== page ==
CHRISTUS requires leaders to share facility-specific quality and patient satisfaction scores on the system's web site. In addition, incentives help ensure that leaders and staff are as concerned about their colleagues' success as they are their own.

    "In some organizations, there is a competitiveness that causes people to keep things to themselves so they look more successful," says Royer. "Here, our salaries, our bonuses- everything really-has a system component to it. This incentivizes our leaders and staff to share their best ideas with everyone else."

    Making long-term plans. Last year, the system completed an intensive planning process that will steer CHRISTUS through 2020. "Because of the trends we're seeing in our industry and the culture worldwide, we have been realigning our portfolio from its heavy focus on acute care to include one-third nonacute care and one-third international operations," says Royer.

    The long-term plan identifies:

    • Strategic drivers for the future: One example is the growth of noninvasive technology.
    • Strategic directions: CHRISTUS plans to expand its medical travel program in Mexico, grow its outpatient operations, and build its network of convenience clinics.
    • Strategic enablers: The system is acquiring technology that allows patient data to be moved seamlessly across all CHRISTUS locations.

    The long-term planning process provides another example of CHRISTUS' collaborative nature. The strategic drivers, directions, and enablers are conceived at the top level of the health system, but every business unit must consider these guidelines when developing three-year rolling plans.

    "We can't plan in isolation," says Royer, who has been thrice listed on Modern Healthcare's list of most powerful physician executives. "We must use an integrated planning process so all units are working toward the same goals."

    Spreading good ideas. Leaders and staff are encouraged to share and celebrate innovative ideas. The Touchstone award was designed to recognizebest practices in each quadrant of the balanced scorecard. To be eligible for the Touchstone, the nominated practice must be published on CHRISTUS' intranet so any system leader can learn from it.

    Another award-the Spirit Exchange award-is given to a CHRISTUS region that "steals" a best practice from another region and successfully implements it. The award honors not only the borrowing region, but also the region from which the practice was appropriated.

    For example, when one region won a Touchstone award for establishing a school-based health center, other regions took note. The clinic provides primary and preventive physical and mental health services at public school sites. Children with asthma and other chronic diseases can be closely monitored at school, keeping children out of the emergency department. Immunization rates have also improved.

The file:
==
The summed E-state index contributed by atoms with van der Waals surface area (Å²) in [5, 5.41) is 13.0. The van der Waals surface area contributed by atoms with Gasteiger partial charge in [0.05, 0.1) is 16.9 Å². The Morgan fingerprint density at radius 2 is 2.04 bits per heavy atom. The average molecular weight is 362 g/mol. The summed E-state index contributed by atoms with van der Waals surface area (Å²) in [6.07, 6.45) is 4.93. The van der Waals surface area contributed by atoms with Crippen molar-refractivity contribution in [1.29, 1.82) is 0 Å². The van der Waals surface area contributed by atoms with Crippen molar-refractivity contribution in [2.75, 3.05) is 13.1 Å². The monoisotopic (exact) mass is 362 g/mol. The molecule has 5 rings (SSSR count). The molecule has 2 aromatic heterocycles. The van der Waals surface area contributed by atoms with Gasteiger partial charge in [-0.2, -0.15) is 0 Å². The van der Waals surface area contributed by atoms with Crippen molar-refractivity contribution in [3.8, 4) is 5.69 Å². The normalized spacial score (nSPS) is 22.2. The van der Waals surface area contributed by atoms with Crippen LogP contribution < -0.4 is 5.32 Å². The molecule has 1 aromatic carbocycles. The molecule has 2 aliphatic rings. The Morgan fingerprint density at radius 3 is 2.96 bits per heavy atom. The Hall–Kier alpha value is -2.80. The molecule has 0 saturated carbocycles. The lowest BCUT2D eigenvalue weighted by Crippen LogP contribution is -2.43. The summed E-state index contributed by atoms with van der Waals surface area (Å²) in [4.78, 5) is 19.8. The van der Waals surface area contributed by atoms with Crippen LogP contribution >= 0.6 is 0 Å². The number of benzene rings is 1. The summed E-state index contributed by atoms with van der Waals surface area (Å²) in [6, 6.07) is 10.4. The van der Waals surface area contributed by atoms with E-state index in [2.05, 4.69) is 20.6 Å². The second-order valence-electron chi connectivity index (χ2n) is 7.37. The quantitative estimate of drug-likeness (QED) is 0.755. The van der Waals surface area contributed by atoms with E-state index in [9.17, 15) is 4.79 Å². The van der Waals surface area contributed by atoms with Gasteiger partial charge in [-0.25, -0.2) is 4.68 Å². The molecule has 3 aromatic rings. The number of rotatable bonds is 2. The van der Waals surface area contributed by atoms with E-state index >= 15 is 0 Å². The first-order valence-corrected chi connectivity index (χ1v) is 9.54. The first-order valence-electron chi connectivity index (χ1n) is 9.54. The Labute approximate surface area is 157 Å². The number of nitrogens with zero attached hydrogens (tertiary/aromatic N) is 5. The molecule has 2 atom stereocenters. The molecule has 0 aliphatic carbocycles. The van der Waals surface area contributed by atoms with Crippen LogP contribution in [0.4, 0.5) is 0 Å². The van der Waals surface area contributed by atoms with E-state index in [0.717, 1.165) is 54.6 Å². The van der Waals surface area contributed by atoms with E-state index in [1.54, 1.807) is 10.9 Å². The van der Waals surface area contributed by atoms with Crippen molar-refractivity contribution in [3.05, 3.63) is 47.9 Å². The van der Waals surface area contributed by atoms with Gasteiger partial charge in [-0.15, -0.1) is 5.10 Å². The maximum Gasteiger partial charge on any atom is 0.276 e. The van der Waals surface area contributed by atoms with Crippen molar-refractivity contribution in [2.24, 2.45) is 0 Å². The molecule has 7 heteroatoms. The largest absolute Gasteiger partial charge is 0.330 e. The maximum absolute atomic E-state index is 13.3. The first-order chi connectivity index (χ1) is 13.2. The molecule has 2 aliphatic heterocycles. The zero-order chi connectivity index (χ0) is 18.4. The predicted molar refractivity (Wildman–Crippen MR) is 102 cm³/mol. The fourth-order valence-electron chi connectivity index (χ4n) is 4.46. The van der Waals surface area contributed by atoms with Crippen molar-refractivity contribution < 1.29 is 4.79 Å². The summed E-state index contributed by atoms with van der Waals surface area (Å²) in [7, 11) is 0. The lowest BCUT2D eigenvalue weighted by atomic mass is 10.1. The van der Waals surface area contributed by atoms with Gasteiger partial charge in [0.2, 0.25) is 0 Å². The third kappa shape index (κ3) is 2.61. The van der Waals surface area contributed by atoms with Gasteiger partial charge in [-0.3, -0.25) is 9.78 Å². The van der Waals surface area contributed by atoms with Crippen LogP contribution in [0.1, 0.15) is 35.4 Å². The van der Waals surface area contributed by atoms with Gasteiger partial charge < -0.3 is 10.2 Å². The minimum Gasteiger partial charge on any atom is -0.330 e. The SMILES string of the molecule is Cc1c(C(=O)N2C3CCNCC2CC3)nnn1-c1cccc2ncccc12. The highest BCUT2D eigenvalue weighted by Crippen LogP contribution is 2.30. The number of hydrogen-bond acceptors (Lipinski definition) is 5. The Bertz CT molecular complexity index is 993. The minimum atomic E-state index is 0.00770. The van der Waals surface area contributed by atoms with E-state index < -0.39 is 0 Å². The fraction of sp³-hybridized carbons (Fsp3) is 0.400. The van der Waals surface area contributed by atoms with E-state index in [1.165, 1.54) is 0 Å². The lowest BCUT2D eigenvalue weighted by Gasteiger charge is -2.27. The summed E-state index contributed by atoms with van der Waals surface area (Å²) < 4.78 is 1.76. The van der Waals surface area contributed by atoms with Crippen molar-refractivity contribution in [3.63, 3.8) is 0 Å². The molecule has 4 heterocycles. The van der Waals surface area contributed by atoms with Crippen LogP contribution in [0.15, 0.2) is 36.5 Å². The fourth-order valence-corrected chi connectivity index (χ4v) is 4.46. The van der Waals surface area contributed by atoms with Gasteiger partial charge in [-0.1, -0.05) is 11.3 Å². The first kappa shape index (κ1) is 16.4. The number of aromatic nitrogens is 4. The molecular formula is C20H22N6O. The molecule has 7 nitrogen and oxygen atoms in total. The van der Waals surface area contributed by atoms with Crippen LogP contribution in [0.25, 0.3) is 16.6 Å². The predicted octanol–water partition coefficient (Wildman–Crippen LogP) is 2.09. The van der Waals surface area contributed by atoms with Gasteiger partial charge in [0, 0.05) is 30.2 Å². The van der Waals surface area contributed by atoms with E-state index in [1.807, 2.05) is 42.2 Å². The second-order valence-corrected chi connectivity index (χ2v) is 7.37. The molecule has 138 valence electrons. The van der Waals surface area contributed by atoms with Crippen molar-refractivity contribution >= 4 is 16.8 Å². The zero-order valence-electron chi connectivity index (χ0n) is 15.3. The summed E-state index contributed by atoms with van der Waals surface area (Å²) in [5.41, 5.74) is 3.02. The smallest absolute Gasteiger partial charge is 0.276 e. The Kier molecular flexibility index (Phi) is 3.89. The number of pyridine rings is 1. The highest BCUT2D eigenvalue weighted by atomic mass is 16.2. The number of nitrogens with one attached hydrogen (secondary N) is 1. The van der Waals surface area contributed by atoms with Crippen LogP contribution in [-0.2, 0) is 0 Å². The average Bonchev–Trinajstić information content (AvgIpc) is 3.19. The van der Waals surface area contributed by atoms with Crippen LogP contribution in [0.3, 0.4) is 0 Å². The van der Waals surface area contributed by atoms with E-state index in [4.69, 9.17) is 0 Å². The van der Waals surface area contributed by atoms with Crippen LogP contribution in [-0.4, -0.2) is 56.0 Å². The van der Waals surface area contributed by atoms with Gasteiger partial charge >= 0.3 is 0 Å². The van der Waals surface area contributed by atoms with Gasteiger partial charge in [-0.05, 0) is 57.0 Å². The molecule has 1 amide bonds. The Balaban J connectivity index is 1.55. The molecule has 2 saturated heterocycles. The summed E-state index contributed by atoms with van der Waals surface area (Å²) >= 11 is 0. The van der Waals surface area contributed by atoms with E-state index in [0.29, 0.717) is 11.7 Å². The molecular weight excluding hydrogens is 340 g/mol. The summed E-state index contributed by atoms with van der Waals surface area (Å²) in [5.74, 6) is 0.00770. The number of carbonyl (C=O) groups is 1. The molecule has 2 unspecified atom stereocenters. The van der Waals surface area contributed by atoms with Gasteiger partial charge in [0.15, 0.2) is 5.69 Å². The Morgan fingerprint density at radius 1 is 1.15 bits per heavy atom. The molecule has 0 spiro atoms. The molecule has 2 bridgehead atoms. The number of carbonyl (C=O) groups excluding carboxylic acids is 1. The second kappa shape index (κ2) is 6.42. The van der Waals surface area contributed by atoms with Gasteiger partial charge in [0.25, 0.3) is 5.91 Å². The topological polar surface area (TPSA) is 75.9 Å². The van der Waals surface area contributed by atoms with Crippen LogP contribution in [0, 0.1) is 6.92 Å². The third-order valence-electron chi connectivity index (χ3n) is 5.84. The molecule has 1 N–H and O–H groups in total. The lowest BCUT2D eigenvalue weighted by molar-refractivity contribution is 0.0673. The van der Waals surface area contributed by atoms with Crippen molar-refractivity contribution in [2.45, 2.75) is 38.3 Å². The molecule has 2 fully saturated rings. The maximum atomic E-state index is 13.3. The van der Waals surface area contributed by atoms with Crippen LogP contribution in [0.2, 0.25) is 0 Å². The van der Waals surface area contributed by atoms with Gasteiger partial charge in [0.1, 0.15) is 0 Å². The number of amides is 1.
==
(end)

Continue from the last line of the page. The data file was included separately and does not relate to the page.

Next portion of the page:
The process for establishing a school-based center was widely shared, and CHRISTUS now operates 35 such clinics.

    Spreading success in this fashion has limitless potential for the huge CHRISTUS system, Royer says. "There are some places in our health system where we have already reached excellence in every one of our measures," he says.

    For example, CHRISTUS St. John Hospital in Nassau Bay, Texas, is a top revenue-cycle performer, thanks to process improvements that led to a significant reduction in insurance claim denials and high patient satisfaction scores for the admitting department.

    "Now we're asking, 'How can we reach excellence in every place in our system and on every one of our performance measures?" says Royer. "That's my goal, and the goal of the entire CHRISTUS family."

    Case Study: Putting Physicians in Charge

    In frontier LaCrosse, Wisc., people often said that life consisted of birth, christening, an operation by Adolf Gundersen, MD, and, hopefully much later, death.

    Gundersen's European medical training quickly placed him as the city's premiere physician. Most of the other "medical doctors" in the area had received their training from diploma mills. Gundersen founded a physician-led medical clinic, which went on to merge with the local teaching hospital in the late 1990s, becoming the nationally renowned Gundersen Lutheran Health System.

    Attracting patients and talented employees. Given the prominence of the Gundersen name and reputation, the leaders of the newly formed health system chose to make the new entity a physician-led organization. Gundersen Lutheran is led by an all-physician board of governors, a physician CEO, a chief medical officer, three physician medical vice presidents, 60 physician department and section chairs, and 10 medical directors who cover clinics.

    All of these physician leaders continue to practice medicine. As such, they must rely on a cadre of nonphysician administrative leaders and managers-including senior vice presidents, vice presidents, chiefs, and directors-to help them lead and manage the organization.